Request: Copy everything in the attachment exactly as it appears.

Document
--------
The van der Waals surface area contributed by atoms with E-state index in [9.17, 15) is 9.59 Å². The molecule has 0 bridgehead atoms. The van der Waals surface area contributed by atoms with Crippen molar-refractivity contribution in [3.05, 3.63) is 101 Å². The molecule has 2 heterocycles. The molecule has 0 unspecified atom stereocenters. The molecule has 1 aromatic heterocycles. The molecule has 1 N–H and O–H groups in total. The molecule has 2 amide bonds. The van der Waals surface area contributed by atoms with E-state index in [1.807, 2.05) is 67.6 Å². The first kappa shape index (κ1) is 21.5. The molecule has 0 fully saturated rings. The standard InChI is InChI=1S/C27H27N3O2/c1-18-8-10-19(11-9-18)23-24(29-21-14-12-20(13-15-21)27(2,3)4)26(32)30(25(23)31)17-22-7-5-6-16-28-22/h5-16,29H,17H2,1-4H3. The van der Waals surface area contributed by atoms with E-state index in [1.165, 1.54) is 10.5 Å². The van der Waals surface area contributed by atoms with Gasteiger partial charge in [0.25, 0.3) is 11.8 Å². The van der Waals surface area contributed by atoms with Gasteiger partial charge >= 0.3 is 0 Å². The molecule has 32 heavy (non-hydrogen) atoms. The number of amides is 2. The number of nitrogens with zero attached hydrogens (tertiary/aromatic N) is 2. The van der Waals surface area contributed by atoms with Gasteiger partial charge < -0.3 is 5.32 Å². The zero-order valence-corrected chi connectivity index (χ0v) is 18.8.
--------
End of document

The van der Waals surface area contributed by atoms with E-state index in [9.17, 15) is 9.59 Å². The molecule has 0 bridgehead atoms. The van der Waals surface area contributed by atoms with Crippen molar-refractivity contribution in [3.05, 3.63) is 101 Å². The molecule has 2 heterocycles. The molecule has 0 unspecified atom stereocenters. The molecule has 1 aromatic heterocycles. The molecule has 1 N–H and O–H groups in total. The molecule has 2 amide bonds. The van der Waals surface area contributed by atoms with E-state index in [1.807, 2.05) is 67.6 Å². The first kappa shape index (κ1) is 21.5. The molecule has 0 fully saturated rings. The standard InChI is InChI=1S/C27H27N3O2/c1-18-8-10-19(11-9-18)23-24(29-21-14-12-20(13-15-21)27(2,3)4)26(32)30(25(23)31)17-22-7-5-6-16-28-22/h5-16,29H,17H2,1-4H3. The van der Waals surface area contributed by atoms with E-state index in [1.165, 1.54) is 10.5 Å². The van der Waals surface area contributed by atoms with Gasteiger partial charge in [0.25, 0.3) is 11.8 Å². The van der Waals surface area contributed by atoms with Gasteiger partial charge >= 0.3 is 0 Å². The molecule has 32 heavy (non-hydrogen) atoms. The number of amides is 2. The number of nitrogens with zero attached hydrogens (tertiary/aromatic N) is 2. The van der Waals surface area contributed by atoms with Gasteiger partial charge < -0.3 is 5.32 Å². The zero-order valence-corrected chi connectivity index (χ0v) is 18.8.